The largest coffee producer worldwide is Brazil with around 37 percent of annual green coffee production, followed by Vietnam with 18 percent and Colombia with 8 percent. Typical coffee countries such as Nicaragua, Guatemala or Ethiopia, on the other hand, each contribute less than 5 percent.
Fairtrade coffee guarantees minimum prices
Important importers of fair trade coffee are the organizations Gepa, El Puente and Weltpartner. You face a few multinationals, including Nestlé, which dominate much of the coffee market. Gepa and Co., on the other hand, maintain long-term business relationships with their producers and only support small farmers. In addition to transparency and verifiability, this naturally includes minimum prices and special fair trade surcharges that farmers receive for their coffee.
In addition, if necessary, harvests can be pre-financed by the fair trade organizations. If the world market price rises above the fixed minimum price, the producers are paid the higher price. This, according to the calculation, ensures that the coffee farmers are protected against possible price slumps, but also do not go away empty-handed if world market prices suddenly rise.
Fairtrade certified coffee
The TransFair association, which awards the well-known blue-green-black Fairtrade seal in Germany, takes a different, product-related approach. In this way, products from conventional companies can also be labeled as fair, provided they comply with certain standards. In order to receive the Fairtrade seal, producers must be guaranteed a minimum price plus premium, for example, and farmers receive an additional surcharge for organically grown coffee.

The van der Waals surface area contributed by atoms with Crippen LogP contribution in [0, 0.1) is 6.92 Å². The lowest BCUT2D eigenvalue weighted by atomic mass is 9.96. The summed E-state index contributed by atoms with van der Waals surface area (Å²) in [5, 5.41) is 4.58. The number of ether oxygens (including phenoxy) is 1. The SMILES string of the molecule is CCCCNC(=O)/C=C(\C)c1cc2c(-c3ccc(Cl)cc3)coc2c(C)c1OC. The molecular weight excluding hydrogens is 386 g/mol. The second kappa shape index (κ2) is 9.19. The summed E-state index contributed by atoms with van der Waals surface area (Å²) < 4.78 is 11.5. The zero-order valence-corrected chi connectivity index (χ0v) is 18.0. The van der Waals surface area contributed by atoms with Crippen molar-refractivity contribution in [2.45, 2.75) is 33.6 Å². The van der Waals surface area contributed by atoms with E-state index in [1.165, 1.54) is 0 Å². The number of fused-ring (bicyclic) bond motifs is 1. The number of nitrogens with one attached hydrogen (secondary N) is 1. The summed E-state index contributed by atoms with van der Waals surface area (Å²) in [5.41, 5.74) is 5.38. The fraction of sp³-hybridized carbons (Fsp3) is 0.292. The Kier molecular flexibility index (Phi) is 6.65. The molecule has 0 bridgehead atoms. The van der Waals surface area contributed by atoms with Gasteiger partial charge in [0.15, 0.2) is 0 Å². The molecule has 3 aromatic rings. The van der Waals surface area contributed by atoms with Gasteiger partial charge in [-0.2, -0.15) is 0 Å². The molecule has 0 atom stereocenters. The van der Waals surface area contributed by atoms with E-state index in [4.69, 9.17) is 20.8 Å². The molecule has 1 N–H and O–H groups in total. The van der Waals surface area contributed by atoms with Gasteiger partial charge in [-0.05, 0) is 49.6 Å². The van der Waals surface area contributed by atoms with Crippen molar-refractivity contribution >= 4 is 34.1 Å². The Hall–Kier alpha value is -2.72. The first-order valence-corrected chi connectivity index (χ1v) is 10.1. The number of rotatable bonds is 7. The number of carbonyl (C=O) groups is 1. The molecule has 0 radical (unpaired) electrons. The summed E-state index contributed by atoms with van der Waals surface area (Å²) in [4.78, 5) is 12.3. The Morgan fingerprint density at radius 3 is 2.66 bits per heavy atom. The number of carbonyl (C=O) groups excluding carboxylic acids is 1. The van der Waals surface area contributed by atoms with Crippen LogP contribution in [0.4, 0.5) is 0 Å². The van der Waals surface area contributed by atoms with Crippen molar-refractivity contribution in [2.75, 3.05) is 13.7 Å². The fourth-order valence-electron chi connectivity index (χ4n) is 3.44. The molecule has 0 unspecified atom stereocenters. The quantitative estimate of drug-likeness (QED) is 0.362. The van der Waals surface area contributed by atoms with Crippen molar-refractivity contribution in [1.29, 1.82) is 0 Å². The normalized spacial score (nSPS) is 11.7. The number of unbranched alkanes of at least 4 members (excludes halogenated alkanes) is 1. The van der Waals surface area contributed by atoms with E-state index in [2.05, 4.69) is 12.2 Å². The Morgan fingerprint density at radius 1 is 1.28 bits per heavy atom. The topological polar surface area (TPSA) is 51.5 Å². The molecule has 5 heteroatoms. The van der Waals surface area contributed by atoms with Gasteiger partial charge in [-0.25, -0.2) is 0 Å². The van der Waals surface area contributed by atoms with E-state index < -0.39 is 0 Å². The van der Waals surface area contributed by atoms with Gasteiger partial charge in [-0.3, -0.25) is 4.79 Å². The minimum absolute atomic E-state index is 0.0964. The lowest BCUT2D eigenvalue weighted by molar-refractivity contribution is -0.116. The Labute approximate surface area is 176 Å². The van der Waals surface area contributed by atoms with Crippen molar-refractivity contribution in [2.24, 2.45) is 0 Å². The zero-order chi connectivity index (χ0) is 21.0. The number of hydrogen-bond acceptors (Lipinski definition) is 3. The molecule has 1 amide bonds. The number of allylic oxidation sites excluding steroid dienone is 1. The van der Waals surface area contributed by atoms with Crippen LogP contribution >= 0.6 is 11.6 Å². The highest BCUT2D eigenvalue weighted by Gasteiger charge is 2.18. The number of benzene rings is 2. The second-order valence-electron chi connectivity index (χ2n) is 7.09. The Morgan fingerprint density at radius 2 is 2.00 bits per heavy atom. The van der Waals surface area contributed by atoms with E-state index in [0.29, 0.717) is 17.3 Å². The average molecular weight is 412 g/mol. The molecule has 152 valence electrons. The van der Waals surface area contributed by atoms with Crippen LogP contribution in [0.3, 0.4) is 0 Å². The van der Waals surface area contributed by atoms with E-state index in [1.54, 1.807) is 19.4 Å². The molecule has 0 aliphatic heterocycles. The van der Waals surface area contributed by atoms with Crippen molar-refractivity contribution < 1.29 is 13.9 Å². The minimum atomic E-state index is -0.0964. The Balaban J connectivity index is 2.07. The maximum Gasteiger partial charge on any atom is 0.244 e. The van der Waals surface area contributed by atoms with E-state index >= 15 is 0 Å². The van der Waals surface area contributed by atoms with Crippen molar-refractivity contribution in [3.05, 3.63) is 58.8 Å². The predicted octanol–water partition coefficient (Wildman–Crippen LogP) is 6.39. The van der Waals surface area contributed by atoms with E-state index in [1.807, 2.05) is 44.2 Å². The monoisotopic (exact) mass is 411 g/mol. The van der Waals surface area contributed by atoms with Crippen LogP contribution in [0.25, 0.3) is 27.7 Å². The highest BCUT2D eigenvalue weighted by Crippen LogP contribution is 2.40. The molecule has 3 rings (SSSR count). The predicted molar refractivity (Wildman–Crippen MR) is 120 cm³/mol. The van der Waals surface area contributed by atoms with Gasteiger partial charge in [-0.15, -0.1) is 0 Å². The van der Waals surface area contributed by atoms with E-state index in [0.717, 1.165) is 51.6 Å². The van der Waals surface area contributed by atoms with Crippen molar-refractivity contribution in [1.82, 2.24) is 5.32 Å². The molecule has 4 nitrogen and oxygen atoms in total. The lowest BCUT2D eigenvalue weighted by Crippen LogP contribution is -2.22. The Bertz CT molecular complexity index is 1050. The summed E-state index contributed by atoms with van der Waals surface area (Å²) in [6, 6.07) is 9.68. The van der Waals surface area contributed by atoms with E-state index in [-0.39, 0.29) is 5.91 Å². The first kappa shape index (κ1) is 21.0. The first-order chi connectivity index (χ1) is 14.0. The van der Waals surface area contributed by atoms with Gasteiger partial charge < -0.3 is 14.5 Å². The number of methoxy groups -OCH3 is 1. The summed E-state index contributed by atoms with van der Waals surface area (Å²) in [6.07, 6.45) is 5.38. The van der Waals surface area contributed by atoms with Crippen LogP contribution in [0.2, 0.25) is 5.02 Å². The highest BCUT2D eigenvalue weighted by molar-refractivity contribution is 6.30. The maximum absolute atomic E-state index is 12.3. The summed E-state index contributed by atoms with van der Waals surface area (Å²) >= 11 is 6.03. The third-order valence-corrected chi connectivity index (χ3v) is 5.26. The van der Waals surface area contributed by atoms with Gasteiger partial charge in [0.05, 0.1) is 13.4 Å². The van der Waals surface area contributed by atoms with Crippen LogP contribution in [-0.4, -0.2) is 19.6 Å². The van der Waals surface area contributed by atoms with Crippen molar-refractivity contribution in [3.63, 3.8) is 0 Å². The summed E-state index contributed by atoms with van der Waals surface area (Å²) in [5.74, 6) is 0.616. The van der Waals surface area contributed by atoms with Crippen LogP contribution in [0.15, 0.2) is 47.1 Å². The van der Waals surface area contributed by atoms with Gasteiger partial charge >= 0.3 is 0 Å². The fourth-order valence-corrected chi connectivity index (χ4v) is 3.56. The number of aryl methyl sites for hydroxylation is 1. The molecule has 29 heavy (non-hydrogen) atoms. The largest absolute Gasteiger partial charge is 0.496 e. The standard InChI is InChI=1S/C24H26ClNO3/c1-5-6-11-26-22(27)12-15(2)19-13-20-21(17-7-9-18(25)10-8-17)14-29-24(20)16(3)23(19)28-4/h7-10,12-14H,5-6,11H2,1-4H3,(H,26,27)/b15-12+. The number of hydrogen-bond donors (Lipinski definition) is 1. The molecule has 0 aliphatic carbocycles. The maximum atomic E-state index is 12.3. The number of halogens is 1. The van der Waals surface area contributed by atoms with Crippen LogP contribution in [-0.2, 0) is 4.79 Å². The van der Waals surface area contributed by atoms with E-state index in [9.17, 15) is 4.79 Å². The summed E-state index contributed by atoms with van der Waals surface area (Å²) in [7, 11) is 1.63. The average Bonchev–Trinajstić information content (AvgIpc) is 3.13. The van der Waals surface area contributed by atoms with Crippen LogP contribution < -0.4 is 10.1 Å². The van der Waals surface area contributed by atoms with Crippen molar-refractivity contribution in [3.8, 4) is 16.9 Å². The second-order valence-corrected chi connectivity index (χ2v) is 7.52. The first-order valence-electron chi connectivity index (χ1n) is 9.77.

The standards to be met are set by Fairtrade International, an umbrella organization for fair trade based in Bonn. Around 350 coffee products with the established seal can now be found in supermarkets, organic and world shops, but also at discounters and drugstores.
Of course, the system with the Fairtrade seals is also criticized. Studies a few years ago came to the conclusion that the economic advantages for the farmers were being eaten up again by the high certification costs. Fairtrade defended itself by referring to its own documents.
Fair trade coffee is a success